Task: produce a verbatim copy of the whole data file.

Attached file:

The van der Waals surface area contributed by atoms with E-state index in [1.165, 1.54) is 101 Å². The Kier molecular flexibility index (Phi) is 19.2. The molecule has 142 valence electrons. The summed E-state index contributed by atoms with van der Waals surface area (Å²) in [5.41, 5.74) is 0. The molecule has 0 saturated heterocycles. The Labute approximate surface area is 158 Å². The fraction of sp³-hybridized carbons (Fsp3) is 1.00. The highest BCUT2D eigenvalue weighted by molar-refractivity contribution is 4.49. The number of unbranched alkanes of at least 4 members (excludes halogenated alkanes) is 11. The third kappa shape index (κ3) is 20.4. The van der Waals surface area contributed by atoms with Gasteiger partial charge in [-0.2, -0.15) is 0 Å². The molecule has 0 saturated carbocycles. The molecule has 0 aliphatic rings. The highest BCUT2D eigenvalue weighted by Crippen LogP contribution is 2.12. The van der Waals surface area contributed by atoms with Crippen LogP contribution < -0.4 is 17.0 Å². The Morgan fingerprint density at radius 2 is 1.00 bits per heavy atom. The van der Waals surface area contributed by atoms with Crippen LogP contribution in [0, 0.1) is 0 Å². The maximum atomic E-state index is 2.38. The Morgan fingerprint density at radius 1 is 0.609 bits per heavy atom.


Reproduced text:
The van der Waals surface area contributed by atoms with E-state index in [1.165, 1.54) is 101 Å². The Kier molecular flexibility index (Phi) is 19.2. The molecule has 142 valence electrons. The summed E-state index contributed by atoms with van der Waals surface area (Å²) in [5.41, 5.74) is 0. The molecule has 0 saturated heterocycles. The Labute approximate surface area is 158 Å². The fraction of sp³-hybridized carbons (Fsp3) is 1.00. The highest BCUT2D eigenvalue weighted by molar-refractivity contribution is 4.49. The number of unbranched alkanes of at least 4 members (excludes halogenated alkanes) is 11. The third kappa shape index (κ3) is 20.4. The van der Waals surface area contributed by atoms with Gasteiger partial charge in [-0.2, -0.15) is 0 Å². The molecule has 0 saturated carbocycles. The molecule has 0 aliphatic rings. The highest BCUT2D eigenvalue weighted by Crippen LogP contribution is 2.12. The van der Waals surface area contributed by atoms with Crippen LogP contribution < -0.4 is 17.0 Å². The Morgan fingerprint density at radius 2 is 1.00 bits per heavy atom. The van der Waals surface area contributed by atoms with Crippen LogP contribution in [0, 0.1) is 0 Å². The maximum atomic E-state index is 2.38. The Morgan fingerprint density at radius 1 is 0.609 bits per heavy atom.